"The public will show where they stand on March 27," he said.

'Doors of forgiveness are open'

Earlier today, Information Minister Fawad Chaudhry said the PTI had issued show-cause notices to the dissident MNAs. However, "the doors of forgiveness are open", he added.

The lawmakers have been given seven days to reply to the notices, he said while talking to the media in Islamabad.

He claimed that the brother of one of the lawmakers who had been found staying at the Sindh House had contacted the PTI to say that his entire family was "ashamed" and was unable to reach the MNA because of the police deployed at the building.

"You will see their (dissident lawmakers) return journey. As far as whether the government will go [home] or not, it is not happening and will not happen in the future."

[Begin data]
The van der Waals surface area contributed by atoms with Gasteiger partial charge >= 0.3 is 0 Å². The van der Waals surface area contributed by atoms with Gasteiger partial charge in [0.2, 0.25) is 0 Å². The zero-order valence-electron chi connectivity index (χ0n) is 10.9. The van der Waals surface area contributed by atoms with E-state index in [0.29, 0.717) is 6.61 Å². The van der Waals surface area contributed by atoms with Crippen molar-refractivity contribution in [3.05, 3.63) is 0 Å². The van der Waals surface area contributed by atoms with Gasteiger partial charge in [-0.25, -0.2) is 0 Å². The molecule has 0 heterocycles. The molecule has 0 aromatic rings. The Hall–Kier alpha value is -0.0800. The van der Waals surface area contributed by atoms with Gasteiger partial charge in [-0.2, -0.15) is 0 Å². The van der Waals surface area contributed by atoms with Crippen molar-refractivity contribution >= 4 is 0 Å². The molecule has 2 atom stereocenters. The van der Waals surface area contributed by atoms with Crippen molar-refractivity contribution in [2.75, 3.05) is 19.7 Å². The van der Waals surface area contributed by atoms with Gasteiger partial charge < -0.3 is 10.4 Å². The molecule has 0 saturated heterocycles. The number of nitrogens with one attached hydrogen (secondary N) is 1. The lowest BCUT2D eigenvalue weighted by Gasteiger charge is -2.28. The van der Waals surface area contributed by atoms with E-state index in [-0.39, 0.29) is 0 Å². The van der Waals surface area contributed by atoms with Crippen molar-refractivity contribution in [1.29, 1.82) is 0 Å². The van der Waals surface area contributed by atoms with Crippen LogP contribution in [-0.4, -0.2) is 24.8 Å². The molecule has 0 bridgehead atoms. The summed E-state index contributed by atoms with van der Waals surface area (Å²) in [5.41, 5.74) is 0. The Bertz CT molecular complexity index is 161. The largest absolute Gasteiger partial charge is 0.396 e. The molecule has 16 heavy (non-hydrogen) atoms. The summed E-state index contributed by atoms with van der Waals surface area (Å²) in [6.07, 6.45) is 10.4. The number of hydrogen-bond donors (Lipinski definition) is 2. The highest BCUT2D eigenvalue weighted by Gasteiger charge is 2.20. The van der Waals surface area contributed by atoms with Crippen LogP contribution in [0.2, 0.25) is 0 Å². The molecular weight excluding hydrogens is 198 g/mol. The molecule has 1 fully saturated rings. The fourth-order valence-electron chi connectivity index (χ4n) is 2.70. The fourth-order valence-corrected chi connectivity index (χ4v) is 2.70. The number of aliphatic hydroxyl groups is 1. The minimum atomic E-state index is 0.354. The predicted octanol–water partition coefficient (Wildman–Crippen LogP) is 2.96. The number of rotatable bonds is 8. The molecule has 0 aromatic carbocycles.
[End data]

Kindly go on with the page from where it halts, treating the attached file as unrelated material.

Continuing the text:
The information minister also paid "tribute to people who came out for peaceful protest yesterday" and called them heroes.

"I am very proud of my nation. They have proved this is not 1989 and there are people who will call out evil. I want to give a message to all PTI supporters. Peaceful protest is our right but [protests] should not include violence," he added.

Energy Minister Hammad Azhar, who spoke to the media alongside Chaudhry, said the PTI during its meeting today appreciated that people were "waking up".

Referring to the attack on Sindh House yesterday, he said people had the right to protest against their elected representatives because of "lotacracy and selling of conscience" but "we are against violence."

"Whoever planned this conspiracy did not [take into account] how quickly public sentiment would stand behind Prime Minister Imran Khan and how quickly our workers would be charged. You will see that we will make the no-confidence movement unsuccessful and the only conclusion will be that PM Imran Khan will rise again and our public support will increase," he added.